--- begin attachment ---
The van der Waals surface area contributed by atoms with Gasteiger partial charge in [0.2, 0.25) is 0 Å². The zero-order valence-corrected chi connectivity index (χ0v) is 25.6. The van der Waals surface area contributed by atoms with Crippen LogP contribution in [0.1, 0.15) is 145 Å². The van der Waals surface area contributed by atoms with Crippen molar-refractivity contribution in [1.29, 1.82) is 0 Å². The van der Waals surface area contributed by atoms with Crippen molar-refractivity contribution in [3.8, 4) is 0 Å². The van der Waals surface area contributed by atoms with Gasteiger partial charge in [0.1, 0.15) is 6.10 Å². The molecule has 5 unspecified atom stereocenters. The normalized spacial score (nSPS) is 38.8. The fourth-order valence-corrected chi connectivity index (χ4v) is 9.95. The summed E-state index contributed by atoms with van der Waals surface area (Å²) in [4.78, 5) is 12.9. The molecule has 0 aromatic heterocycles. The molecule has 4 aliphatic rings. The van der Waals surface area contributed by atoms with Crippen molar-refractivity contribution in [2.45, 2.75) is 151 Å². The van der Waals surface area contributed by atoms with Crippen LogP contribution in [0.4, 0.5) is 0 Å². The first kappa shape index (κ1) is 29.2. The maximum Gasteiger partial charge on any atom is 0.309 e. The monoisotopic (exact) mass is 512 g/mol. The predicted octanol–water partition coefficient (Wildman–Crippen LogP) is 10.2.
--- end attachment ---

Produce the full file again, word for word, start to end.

The van der Waals surface area contributed by atoms with Gasteiger partial charge in [0.2, 0.25) is 0 Å². The zero-order valence-corrected chi connectivity index (χ0v) is 25.6. The van der Waals surface area contributed by atoms with Crippen LogP contribution in [0.1, 0.15) is 145 Å². The van der Waals surface area contributed by atoms with Crippen molar-refractivity contribution in [1.29, 1.82) is 0 Å². The van der Waals surface area contributed by atoms with Crippen molar-refractivity contribution in [3.8, 4) is 0 Å². The van der Waals surface area contributed by atoms with Gasteiger partial charge in [0.1, 0.15) is 6.10 Å². The molecule has 5 unspecified atom stereocenters. The normalized spacial score (nSPS) is 38.8. The fourth-order valence-corrected chi connectivity index (χ4v) is 9.95. The summed E-state index contributed by atoms with van der Waals surface area (Å²) in [4.78, 5) is 12.9. The molecule has 0 aromatic heterocycles. The molecule has 4 aliphatic rings. The van der Waals surface area contributed by atoms with Crippen molar-refractivity contribution in [2.45, 2.75) is 151 Å². The van der Waals surface area contributed by atoms with Crippen LogP contribution in [0.4, 0.5) is 0 Å². The first kappa shape index (κ1) is 29.2. The maximum Gasteiger partial charge on any atom is 0.309 e. The monoisotopic (exact) mass is 512 g/mol. The predicted octanol–water partition coefficient (Wildman–Crippen LogP) is 10.2.